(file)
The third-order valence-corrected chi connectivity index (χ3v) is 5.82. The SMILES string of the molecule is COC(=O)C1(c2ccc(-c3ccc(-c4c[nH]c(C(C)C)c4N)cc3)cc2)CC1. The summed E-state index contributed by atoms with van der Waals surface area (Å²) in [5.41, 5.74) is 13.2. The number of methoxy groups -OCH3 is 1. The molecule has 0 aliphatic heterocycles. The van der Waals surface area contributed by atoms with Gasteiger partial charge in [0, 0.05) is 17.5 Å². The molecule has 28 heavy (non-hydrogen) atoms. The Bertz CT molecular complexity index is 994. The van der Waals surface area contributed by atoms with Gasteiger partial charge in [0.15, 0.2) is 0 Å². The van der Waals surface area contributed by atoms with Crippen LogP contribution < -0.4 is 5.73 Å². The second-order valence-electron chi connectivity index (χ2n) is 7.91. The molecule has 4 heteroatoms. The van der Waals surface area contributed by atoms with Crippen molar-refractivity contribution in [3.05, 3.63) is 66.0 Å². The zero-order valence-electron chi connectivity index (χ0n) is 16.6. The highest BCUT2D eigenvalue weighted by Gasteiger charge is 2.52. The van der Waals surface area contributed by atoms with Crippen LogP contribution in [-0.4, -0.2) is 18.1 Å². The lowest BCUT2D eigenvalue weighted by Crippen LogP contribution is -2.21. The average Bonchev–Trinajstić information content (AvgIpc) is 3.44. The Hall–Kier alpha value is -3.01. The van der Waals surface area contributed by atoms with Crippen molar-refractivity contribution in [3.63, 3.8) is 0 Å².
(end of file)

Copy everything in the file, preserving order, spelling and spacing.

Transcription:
The third-order valence-corrected chi connectivity index (χ3v) is 5.82. The SMILES string of the molecule is COC(=O)C1(c2ccc(-c3ccc(-c4c[nH]c(C(C)C)c4N)cc3)cc2)CC1. The summed E-state index contributed by atoms with van der Waals surface area (Å²) in [5.41, 5.74) is 13.2. The number of methoxy groups -OCH3 is 1. The molecule has 0 aliphatic heterocycles. The van der Waals surface area contributed by atoms with Gasteiger partial charge in [0, 0.05) is 17.5 Å². The molecule has 28 heavy (non-hydrogen) atoms. The Bertz CT molecular complexity index is 994. The van der Waals surface area contributed by atoms with Gasteiger partial charge in [0.15, 0.2) is 0 Å². The van der Waals surface area contributed by atoms with Crippen LogP contribution < -0.4 is 5.73 Å². The second-order valence-electron chi connectivity index (χ2n) is 7.91. The molecule has 4 heteroatoms. The van der Waals surface area contributed by atoms with Crippen molar-refractivity contribution in [3.05, 3.63) is 66.0 Å². The zero-order valence-electron chi connectivity index (χ0n) is 16.6. The highest BCUT2D eigenvalue weighted by Gasteiger charge is 2.52. The van der Waals surface area contributed by atoms with Crippen LogP contribution in [-0.4, -0.2) is 18.1 Å². The lowest BCUT2D eigenvalue weighted by Crippen LogP contribution is -2.21. The average Bonchev–Trinajstić information content (AvgIpc) is 3.44. The Hall–Kier alpha value is -3.01. The van der Waals surface area contributed by atoms with Crippen molar-refractivity contribution in [3.63, 3.8) is 0 Å².